While you’re on the fast track to a candy coma this Halloween, remember that just a small bite could have deadly consequences for your furry friend.
All those rumors about chocolate being bad for dogs are true. Chocolate is never safe for dogs — not even on Halloween. Chocolate is highly toxic to dogs and can even be fatal.
While most of us don’t purposely share things like brownies and chocolate bars with our pets, unfortunately, dogs have a way of sniffing around and finding those foods anyway. This means, you have to be careful, and instruct kids not to share candy with pets, as well.
The best thing to do, is of course, keep candy well out of the reach of dogs — think air tight containers high on top of the refrigerator. Even then, remember that chocolate candy could show up where you least expect it (of all those tiny toddlers walking up and down your driveway, some sweets could have slipped out of their buckets and landed anywhere).
What is Toxicity in Dogs?
Chocolate contains stimulants called methylxanthines, including caffeine. These chemicals cause problems with a dog’s metabolic processes. There is no safe level of chocolate for dogs, but a dog’s tolerance will vary with size and breed.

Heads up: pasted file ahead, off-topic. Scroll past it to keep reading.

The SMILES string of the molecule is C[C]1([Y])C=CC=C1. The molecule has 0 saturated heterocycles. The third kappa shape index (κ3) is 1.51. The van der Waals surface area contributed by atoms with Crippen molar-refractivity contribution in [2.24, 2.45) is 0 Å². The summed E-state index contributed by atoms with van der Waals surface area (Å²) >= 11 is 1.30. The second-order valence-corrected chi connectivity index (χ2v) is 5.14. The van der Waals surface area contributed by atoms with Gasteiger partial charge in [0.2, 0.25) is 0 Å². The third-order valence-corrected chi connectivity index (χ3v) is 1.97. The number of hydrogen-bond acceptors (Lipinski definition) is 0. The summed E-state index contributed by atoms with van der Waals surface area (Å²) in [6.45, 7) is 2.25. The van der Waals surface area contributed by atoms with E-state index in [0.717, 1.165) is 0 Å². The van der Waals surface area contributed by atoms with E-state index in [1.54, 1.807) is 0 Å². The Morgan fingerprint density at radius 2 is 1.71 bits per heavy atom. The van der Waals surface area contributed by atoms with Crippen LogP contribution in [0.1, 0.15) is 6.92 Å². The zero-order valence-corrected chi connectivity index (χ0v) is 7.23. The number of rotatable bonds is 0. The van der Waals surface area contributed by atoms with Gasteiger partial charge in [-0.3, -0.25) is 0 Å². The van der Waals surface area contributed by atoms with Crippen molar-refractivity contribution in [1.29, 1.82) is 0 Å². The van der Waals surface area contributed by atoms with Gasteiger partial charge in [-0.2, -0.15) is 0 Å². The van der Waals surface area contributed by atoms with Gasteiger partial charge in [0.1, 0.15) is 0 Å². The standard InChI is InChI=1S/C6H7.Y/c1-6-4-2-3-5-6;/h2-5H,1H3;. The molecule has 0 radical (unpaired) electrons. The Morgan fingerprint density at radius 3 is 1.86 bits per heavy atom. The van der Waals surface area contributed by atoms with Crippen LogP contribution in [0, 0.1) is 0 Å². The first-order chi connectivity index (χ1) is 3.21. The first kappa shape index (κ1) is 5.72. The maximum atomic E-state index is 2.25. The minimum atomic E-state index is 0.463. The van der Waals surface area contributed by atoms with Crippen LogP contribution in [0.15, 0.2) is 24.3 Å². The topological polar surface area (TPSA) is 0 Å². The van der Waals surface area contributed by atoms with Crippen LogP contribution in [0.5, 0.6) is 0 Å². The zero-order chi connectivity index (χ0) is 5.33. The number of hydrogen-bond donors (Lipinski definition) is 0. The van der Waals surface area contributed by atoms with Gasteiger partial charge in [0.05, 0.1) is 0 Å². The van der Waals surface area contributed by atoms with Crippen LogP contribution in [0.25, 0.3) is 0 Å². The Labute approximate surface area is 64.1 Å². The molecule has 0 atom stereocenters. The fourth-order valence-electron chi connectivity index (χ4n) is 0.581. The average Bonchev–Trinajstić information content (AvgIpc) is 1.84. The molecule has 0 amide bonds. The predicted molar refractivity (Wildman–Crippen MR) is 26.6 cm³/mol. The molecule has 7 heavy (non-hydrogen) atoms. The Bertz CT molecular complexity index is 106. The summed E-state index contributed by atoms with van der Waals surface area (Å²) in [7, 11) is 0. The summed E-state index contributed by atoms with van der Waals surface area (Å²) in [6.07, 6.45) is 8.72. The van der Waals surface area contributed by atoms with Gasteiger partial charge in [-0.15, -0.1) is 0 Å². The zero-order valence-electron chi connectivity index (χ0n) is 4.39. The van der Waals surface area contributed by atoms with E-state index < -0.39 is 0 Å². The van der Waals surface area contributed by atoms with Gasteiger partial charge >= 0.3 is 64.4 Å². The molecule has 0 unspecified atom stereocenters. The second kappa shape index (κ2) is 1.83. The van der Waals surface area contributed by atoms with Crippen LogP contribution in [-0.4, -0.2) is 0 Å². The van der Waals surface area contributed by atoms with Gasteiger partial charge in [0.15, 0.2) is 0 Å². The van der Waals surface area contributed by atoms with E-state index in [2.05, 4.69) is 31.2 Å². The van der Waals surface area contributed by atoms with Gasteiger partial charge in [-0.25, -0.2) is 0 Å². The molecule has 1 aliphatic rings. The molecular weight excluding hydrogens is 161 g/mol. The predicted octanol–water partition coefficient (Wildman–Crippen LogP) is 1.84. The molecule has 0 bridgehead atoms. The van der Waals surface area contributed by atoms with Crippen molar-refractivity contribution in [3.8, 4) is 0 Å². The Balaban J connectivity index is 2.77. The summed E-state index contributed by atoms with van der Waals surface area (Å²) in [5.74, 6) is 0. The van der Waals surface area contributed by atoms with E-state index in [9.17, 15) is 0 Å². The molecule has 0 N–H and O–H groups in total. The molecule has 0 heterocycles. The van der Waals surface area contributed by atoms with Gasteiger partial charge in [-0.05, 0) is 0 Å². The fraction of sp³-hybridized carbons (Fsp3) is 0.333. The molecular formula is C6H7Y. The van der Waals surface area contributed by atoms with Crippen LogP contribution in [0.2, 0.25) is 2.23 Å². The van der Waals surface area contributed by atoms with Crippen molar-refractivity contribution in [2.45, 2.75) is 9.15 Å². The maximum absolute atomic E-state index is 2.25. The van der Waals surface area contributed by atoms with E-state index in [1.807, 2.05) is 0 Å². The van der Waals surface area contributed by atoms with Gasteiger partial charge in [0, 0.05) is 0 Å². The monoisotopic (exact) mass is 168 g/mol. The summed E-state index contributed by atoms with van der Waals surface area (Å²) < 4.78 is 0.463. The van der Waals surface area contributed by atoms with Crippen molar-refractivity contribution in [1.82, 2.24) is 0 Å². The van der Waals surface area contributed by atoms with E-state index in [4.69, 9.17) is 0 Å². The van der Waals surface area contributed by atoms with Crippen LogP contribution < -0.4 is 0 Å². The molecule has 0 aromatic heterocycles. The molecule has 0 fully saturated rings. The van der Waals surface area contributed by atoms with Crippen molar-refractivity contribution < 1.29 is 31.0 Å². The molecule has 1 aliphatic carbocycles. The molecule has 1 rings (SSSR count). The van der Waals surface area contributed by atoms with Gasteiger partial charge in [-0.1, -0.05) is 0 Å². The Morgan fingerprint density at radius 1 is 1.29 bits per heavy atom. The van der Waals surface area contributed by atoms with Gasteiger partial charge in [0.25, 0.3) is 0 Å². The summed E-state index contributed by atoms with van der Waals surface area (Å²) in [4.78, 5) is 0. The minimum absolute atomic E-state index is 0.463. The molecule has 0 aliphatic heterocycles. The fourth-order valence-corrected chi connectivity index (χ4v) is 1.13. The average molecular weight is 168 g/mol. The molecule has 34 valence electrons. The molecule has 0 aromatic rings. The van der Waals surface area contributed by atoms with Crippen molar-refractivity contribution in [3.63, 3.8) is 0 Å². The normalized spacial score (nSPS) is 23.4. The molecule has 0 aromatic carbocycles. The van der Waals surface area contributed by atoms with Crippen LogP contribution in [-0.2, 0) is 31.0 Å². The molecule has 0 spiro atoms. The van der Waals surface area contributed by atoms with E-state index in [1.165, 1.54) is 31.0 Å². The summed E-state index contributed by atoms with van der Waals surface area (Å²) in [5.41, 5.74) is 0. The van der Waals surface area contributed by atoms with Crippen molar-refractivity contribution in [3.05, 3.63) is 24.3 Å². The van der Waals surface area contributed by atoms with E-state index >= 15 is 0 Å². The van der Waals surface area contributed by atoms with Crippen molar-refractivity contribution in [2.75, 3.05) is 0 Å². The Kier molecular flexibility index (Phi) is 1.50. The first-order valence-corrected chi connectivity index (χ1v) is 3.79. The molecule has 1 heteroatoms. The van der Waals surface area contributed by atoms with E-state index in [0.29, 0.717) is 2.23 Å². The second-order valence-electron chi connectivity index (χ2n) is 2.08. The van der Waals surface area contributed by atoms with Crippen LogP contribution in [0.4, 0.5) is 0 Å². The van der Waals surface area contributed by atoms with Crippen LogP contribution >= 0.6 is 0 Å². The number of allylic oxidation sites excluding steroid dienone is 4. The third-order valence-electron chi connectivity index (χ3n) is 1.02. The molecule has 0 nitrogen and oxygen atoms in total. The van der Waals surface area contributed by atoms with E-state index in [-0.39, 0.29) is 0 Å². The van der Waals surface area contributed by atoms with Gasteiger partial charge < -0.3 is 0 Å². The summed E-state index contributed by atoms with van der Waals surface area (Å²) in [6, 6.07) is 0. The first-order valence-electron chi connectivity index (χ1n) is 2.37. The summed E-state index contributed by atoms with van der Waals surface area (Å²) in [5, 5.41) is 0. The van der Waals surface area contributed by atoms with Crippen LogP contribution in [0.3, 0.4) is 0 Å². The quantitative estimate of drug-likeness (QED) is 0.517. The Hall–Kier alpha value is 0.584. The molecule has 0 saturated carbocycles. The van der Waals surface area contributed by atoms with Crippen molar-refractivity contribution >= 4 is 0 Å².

What Toxicity in Dogs looks like
If your dog has eaten chocolate, you should call your vet immediately. The American Kennel Club lists the following as identifying symptoms:
- abnormal heart rhythms
- increased heart rate
- increased thirst
- increased blood pressure
- increased body temperature
How much chocolate becomes worrisome?
Not all chocolate is the same. Knowing how much your dog ate and what kind, and help you and your vet to determine if you have an emergency on your hands.
Dry cocoa powder is the most toxic to dogs, followed by unsweetened baker’s chocolate, semi-sweet dark chocolate, and milk chocolate. White chocolate isn’t very toxic to dogs at all.
The American Kennel Club says that “a potentially lethal dose of chocolate is approximately one ounce of milk chocolate per pound of body weight.” An average Hershey’s Milk Chocolate bar is 1.55-ounces, means that eating one candy bar can have serious consequences — especially for small dogs. A crumb of chocolate cake, or a tiny corner of a candy bar isn’t likely to have much effect on your pup, but no chocolate should ever be given as a treat.
There’s probably no need to panic if your dog ingested a tiny amount of chocolate (like a Hershey’s Kiss or two), just keep a close eye on him. Signs of toxicity can appear within 6 to 12 hours after ingestion and may last up to 72 hours.
What to do in an emergency
If you believe your dog ate a potentially damaging level of chocolate, call your veterinarian immediately and/or the Pet Poison Helpline (855-213-6680) for advice on how to proceed.